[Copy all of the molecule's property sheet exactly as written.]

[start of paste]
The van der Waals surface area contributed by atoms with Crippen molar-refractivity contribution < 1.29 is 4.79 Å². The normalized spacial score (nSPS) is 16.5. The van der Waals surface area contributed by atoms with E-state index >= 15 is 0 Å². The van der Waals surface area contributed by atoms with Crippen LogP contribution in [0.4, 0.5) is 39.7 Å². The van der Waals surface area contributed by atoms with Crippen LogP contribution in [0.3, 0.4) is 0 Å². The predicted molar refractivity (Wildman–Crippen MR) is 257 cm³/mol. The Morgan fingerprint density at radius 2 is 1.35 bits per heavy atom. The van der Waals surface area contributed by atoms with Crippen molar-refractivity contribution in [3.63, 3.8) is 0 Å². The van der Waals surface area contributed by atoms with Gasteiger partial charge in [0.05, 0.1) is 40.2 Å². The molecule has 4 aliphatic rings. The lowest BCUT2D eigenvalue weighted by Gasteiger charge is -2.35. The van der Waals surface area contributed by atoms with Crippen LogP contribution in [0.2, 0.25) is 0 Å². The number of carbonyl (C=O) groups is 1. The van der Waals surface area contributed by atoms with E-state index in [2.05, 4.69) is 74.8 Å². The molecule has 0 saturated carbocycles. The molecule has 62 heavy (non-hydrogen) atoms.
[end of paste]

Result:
The van der Waals surface area contributed by atoms with Crippen molar-refractivity contribution < 1.29 is 4.79 Å². The normalized spacial score (nSPS) is 16.5. The van der Waals surface area contributed by atoms with E-state index >= 15 is 0 Å². The van der Waals surface area contributed by atoms with Crippen LogP contribution in [0.4, 0.5) is 39.7 Å². The van der Waals surface area contributed by atoms with Crippen LogP contribution in [0.3, 0.4) is 0 Å². The predicted molar refractivity (Wildman–Crippen MR) is 257 cm³/mol. The Morgan fingerprint density at radius 2 is 1.35 bits per heavy atom. The van der Waals surface area contributed by atoms with Crippen molar-refractivity contribution in [3.63, 3.8) is 0 Å². The van der Waals surface area contributed by atoms with Gasteiger partial charge in [0.05, 0.1) is 40.2 Å². The molecule has 4 aliphatic rings. The lowest BCUT2D eigenvalue weighted by Gasteiger charge is -2.35. The van der Waals surface area contributed by atoms with Crippen LogP contribution in [0.2, 0.25) is 0 Å². The number of carbonyl (C=O) groups is 1. The van der Waals surface area contributed by atoms with E-state index in [2.05, 4.69) is 74.8 Å². The molecule has 0 saturated carbocycles. The molecule has 62 heavy (non-hydrogen) atoms.